This article is written and published by S&P Global Market Intelligence, a division independent from S&P Global Ratings.
We are in a new era for counterparty risk. In 2020, global corporate defaults in S&P Global Ratings’ universe of rated issuers totaled 226, up 91% from the previous year. Much of this was due to defaults in the U.S. and Europe, regions that account for the largest number of rated issuers and that had been heavily affected by the COVID-19 pandemic.  According to S&P Global Ratings, broadly credit quality is continuing to recover slowly, with net upgrades so far representing only about 12% of the net COVID-induced downgrades in 2020. 
Small- and medium-sized enterprises (SMEs) have felt the burden of the COVID-19 pandemic more than larger companies that have better access to credit. The magnitude will also vary by sector and sub-sector. Adding to this, the pandemic has brought environmental, social, and governance (ESG) risks to the forefront, as well as the deep linkages that exist between businesses and their stakeholders across value chains.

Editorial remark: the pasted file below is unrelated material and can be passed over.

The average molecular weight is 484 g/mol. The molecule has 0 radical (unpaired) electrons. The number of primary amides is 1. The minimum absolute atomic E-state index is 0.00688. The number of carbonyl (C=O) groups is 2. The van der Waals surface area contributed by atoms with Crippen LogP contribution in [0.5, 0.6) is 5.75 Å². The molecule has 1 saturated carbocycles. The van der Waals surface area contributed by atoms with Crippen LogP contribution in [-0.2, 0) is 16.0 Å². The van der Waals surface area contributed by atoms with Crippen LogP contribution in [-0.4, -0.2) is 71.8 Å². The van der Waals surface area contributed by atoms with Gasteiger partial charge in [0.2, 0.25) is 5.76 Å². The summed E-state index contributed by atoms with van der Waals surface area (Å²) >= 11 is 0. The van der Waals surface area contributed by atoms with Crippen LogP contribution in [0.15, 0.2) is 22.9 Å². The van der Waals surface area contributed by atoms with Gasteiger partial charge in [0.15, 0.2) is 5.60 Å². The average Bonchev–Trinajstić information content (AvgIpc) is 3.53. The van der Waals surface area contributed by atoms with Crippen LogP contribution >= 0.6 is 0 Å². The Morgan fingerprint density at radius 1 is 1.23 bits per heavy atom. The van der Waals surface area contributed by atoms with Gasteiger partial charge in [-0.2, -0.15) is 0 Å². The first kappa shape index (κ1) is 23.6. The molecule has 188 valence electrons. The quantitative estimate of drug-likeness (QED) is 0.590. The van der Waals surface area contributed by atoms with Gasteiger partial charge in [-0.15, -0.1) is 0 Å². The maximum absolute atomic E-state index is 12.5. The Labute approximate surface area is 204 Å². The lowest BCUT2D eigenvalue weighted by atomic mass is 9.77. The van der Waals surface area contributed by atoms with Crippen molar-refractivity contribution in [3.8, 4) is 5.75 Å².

The growing complexity posed by these intersecting risks calls for a sharp focus on counterparty assessments, underscoring the need for deep and timely data and robust analytical tools. This infographic describes the five steps that credit risk professionals typically take to protect their organizations from counterparty risk exposure.
Protect Your Organization
Credit risk professionals play an important role in organizations throughout the capital market ecosystem.
As COVID-19 continues to put a heavy strain on global credit conditions in 2022, it is critical to have rigorous methodologies and robust data in place to spot the early warning signals of potential credit quality deterioration of key counterparties and investments.
Five Steps to Avoid Unwanted Exposure